Arkema’s Texas site has history of workplace safety issuesReprints
A Harris County, Texas, chemical facility that flooded due to Tropical Storm Harvey and experienced two explosions has a history of workplace safety violations.
The U.S. Occupational Safety and Health Administration cited King of Prussia, Pennsylvania-based Arkema Inc.’s Crosby, Texas, facility for 10 serious safety violations — nine of which were related to OSHA’s standard for process safety management of highly hazardous chemicals — after opening an inspection in August 2016. The agency initially proposed penalties totaling $107,918 — an amount reduced to $91,724 in February after an informal settlement conference and company abatement activities, according to agency documents.
It is premature to speculate if any of the identified hazards in this inspection contributed to the explosion, according to OSHA.
Arkema President and CEO Rich Rowe apologized during a Friday press conference to everyone affected by the situation at the Crosby plant, including employees who stayed on-site until ordered to leave the facility by emergency responders establishing an evacuation zone within a 1.5-mile radius from the plant. Employees had shut down all operations on Aug. 25 prior to the hurricane’s landfall; a small “ride-out” crew was left on-site to address situations arising during the storm, but they were evacuated this Tuesday for their safety, according to the company.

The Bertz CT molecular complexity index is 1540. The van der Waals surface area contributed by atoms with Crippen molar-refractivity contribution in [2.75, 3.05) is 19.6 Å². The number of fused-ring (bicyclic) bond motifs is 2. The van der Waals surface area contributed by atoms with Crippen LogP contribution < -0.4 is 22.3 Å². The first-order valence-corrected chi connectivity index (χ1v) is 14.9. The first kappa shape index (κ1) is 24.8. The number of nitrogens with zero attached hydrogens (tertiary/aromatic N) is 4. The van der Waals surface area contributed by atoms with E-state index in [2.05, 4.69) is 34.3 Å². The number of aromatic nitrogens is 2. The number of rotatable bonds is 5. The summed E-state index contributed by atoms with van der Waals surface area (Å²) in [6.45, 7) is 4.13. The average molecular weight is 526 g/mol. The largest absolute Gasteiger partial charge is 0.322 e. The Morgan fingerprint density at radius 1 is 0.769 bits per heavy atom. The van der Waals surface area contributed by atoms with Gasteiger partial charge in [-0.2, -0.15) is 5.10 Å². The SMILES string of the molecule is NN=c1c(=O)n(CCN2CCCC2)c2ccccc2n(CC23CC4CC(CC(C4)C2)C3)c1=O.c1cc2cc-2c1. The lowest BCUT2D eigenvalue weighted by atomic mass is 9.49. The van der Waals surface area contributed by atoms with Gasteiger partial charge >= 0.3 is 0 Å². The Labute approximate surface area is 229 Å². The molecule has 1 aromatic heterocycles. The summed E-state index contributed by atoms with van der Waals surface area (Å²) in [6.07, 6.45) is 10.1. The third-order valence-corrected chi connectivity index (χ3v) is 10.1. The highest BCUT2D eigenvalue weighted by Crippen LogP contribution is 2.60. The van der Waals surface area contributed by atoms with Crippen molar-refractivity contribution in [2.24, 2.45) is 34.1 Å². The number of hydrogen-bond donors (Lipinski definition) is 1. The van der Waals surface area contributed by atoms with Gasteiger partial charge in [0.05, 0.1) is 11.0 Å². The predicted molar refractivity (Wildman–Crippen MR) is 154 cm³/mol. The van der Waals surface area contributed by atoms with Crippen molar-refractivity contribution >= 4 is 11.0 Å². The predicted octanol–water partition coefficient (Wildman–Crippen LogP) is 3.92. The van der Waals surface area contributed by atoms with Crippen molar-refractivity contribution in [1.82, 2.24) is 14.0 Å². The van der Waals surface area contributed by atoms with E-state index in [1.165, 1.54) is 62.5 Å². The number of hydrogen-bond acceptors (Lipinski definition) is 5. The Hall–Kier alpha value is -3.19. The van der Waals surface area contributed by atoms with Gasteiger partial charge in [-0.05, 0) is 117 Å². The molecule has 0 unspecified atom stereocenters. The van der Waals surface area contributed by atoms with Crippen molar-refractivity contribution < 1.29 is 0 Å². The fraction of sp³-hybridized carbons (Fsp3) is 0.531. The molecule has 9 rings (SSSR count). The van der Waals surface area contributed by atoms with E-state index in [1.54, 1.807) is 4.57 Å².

“I’ve heard it said that Arkema abandoned the plant, but I know we did not do that,” he said to the company’s employees. “You did everything in your power to safely secure the site, and you left when you were ordered to leave both for your safety and the safety of our emergency responders.”
During the question-and-answer session, the Arkema CEO was asked about a long history of safety violations at the plant, some of which the company has previously denied.
“We don’t have a perfect record,” he said. “We understand that. We strive to get better at every turn and will continue to do so, and we hope that through how we handle experiences and matters like this that the perception of the community will only get better. The performance of the plant from a safety perspective has certainly improved. We are open. We’re transparent. When we have audits from regulatory authorities, we deal with the issues that are raised.”
Separately, OSHA previously cited Arkema’s Houston facility for 12 serious, one repeat and one other-than-serious violations for exposing workers to multiple safety hazards while producing organic chemicals. That facility faced proposed penalties totaling $117,100, according to an OSHA press release dated July 11, 2012. However, three serious citations were deleted and the total fines reduced to $76,370 after adjustment by OSHA’s national office and review by the Occupational Safety and Health Review Commission.
Arkema has also been cited for safety violations at its facilities in other states. For example, a 2012 inspection at its Lemont, Illinois, facility resulted in nine violations and $16,588 in penalties — an amount lowered after an informal settlement conference from the $46,750 initially assessed.